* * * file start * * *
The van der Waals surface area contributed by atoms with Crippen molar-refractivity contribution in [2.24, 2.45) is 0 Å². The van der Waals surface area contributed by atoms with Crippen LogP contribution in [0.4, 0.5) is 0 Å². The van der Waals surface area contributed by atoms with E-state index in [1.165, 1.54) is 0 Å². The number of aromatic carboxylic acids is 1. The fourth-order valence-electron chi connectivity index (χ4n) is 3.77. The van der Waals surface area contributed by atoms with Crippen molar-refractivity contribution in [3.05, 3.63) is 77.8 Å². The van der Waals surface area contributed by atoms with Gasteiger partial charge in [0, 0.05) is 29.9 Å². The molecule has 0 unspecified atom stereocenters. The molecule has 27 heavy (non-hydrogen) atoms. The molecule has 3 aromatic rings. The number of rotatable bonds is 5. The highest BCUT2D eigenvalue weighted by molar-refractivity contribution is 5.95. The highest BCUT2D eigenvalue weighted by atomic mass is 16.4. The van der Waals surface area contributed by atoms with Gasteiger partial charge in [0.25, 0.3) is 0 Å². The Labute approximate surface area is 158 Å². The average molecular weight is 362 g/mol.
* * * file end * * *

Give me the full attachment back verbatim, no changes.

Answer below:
The van der Waals surface area contributed by atoms with Crippen molar-refractivity contribution in [2.24, 2.45) is 0 Å². The van der Waals surface area contributed by atoms with Crippen LogP contribution in [0.4, 0.5) is 0 Å². The van der Waals surface area contributed by atoms with E-state index in [1.165, 1.54) is 0 Å². The number of aromatic carboxylic acids is 1. The fourth-order valence-electron chi connectivity index (χ4n) is 3.77. The van der Waals surface area contributed by atoms with Crippen molar-refractivity contribution in [3.05, 3.63) is 77.8 Å². The van der Waals surface area contributed by atoms with Gasteiger partial charge in [0, 0.05) is 29.9 Å². The molecule has 0 unspecified atom stereocenters. The molecule has 27 heavy (non-hydrogen) atoms. The molecule has 3 aromatic rings. The number of rotatable bonds is 5. The highest BCUT2D eigenvalue weighted by molar-refractivity contribution is 5.95. The highest BCUT2D eigenvalue weighted by atomic mass is 16.4. The van der Waals surface area contributed by atoms with Gasteiger partial charge in [0.25, 0.3) is 0 Å². The Labute approximate surface area is 158 Å². The average molecular weight is 362 g/mol.